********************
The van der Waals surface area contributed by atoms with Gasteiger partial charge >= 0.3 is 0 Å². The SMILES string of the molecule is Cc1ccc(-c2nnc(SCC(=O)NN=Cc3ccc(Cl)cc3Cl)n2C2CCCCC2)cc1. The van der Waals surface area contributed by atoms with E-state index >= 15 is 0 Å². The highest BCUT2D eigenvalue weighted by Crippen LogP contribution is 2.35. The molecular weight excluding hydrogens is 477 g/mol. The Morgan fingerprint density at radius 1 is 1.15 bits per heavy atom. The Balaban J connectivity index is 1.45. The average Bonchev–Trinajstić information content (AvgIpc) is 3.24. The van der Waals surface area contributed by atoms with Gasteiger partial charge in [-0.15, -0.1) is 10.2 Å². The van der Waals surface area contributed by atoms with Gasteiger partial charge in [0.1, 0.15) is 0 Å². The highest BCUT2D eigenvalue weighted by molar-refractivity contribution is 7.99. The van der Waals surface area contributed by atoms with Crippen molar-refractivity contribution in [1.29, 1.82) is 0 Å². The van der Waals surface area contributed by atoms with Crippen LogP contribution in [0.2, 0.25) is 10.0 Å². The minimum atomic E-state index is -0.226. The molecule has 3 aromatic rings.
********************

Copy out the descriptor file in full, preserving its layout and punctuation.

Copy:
The van der Waals surface area contributed by atoms with Gasteiger partial charge >= 0.3 is 0 Å². The SMILES string of the molecule is Cc1ccc(-c2nnc(SCC(=O)NN=Cc3ccc(Cl)cc3Cl)n2C2CCCCC2)cc1. The van der Waals surface area contributed by atoms with E-state index >= 15 is 0 Å². The highest BCUT2D eigenvalue weighted by Crippen LogP contribution is 2.35. The molecular weight excluding hydrogens is 477 g/mol. The Morgan fingerprint density at radius 1 is 1.15 bits per heavy atom. The Balaban J connectivity index is 1.45. The average Bonchev–Trinajstić information content (AvgIpc) is 3.24. The van der Waals surface area contributed by atoms with Gasteiger partial charge in [-0.15, -0.1) is 10.2 Å². The van der Waals surface area contributed by atoms with Gasteiger partial charge in [0.1, 0.15) is 0 Å². The highest BCUT2D eigenvalue weighted by molar-refractivity contribution is 7.99. The van der Waals surface area contributed by atoms with Crippen molar-refractivity contribution in [1.29, 1.82) is 0 Å². The van der Waals surface area contributed by atoms with Crippen LogP contribution in [0.2, 0.25) is 10.0 Å². The minimum atomic E-state index is -0.226. The molecule has 3 aromatic rings.